Date of Award


Document Type

Open Access Dissertation


Biological Sciences

First Advisor

Michael Felder


With recent strides in epigenetics, mainstream media informs the public that we can “beat our genes” by, for instance, changing our diet. Genetics, however, still plays a role in phenotype. Folate and other methyl-donor pathway components are widely supplemented due to their ability to prevent neural tube defects during prenatal development. In addition to vitamins, these compounds are also added to commercial flour, energy drinks, and other supplements. Several lines of evidence suggest that these supplements act through epigenetic mechanisms, including altering DNA methylation. Increasing evidence suggests potential deleterious effects of excessive folate. Given the benefits of these compounds, risk statements must be made with caution.

We hypothesized that excess dietary methyl donors during development might contribute to the apparent rise in neurobehavioral disorders such as attention-deficit disorder (ADD), obsessive compulsive disorder (OCD) and autism spectrum disorders (ASD). To test these hypotheses, we used wildderived Peromyscus (deer mice) stocks. Peromyscus are common native North American mammals and exhibit great natural variation. We used two species that are known to differ in physiology, epigenetic control, and behavior. Specifically, P. maniculatus (BW stock) are susceptible to repetitive behaviors and are more aggressive in a neutral space. P. polionotus (PO stock) exhibit greater sociality and less repetitive behavior and are better able to buffer stress.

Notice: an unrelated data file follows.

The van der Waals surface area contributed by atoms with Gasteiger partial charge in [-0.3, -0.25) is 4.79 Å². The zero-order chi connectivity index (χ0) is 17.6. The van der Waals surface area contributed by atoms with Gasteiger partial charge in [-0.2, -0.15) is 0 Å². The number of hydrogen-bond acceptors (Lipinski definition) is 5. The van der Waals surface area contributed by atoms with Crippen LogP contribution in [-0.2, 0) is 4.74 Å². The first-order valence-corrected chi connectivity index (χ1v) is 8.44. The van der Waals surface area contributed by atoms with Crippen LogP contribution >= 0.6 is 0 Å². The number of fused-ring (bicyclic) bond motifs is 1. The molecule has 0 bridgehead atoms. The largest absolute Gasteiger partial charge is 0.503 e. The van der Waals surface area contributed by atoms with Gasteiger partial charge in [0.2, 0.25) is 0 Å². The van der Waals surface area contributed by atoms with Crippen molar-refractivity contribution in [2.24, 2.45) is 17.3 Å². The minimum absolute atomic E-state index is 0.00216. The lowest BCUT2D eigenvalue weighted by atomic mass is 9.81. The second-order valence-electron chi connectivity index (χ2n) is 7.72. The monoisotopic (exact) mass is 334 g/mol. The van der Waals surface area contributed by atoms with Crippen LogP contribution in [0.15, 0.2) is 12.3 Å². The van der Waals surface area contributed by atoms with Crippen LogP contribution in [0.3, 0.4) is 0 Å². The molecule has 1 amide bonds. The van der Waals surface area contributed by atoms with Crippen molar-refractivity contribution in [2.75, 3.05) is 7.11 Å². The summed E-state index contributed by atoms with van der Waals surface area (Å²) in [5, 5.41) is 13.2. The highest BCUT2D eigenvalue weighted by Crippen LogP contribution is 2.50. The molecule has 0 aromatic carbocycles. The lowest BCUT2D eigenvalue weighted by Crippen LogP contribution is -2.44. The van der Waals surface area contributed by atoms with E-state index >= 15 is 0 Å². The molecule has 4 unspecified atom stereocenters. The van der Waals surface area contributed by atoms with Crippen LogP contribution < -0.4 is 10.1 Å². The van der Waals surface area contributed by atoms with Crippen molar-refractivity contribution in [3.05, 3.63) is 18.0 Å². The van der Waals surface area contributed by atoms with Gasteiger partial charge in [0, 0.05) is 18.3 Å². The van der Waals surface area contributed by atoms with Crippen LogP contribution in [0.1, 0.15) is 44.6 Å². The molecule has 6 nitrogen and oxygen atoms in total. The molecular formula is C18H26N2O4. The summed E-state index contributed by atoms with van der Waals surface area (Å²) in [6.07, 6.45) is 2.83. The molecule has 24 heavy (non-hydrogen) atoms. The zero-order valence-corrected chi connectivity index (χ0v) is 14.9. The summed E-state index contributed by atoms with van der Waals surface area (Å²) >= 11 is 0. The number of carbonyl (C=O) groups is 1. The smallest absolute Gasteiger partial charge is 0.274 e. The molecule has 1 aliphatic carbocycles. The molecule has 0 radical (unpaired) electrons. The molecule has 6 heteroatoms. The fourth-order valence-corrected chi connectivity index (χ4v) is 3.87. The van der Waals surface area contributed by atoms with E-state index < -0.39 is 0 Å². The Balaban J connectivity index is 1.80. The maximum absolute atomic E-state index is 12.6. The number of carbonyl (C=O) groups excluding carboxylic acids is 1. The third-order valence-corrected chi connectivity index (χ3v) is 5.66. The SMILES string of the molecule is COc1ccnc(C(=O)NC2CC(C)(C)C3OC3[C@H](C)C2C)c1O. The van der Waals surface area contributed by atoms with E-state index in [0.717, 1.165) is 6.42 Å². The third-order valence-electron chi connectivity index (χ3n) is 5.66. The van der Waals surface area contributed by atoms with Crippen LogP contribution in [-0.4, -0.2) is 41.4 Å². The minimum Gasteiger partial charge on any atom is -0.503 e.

In addition the two species can form fertile hybrids in BW female x PO male crosses thus enabling genetic basis of such phenotypes to be determined.

Here we have determined genetic mechanisms by which behaviors differ between BW and PO. Additionally, we discovered behavioral differences in a naturally occurring wide band agouti (ANb) deer mouse (on a BW background) when compared to BW. Using the same methyl-donor diet used in the classic mouse agouti viable yellow allele (Avy), we demonstrated that the effects of the diet are different across three genotypes (while two genotypes, BW and ANb, are very similar). These effects included various adult defects, mortality, and behavioral changes. Here we also present data from additional behavioral parameters in both PO and BW animals developmentally exposed to the methyldonor diet. We also present data showing paternal genotype affects DNA methylation status at the imprinting control region of the Peg10/Sgce locus.

This work was funded by NIH P40 OD 010961 and by a SPARC Grant from the Office of the VP for Research at the University of South Carolina.

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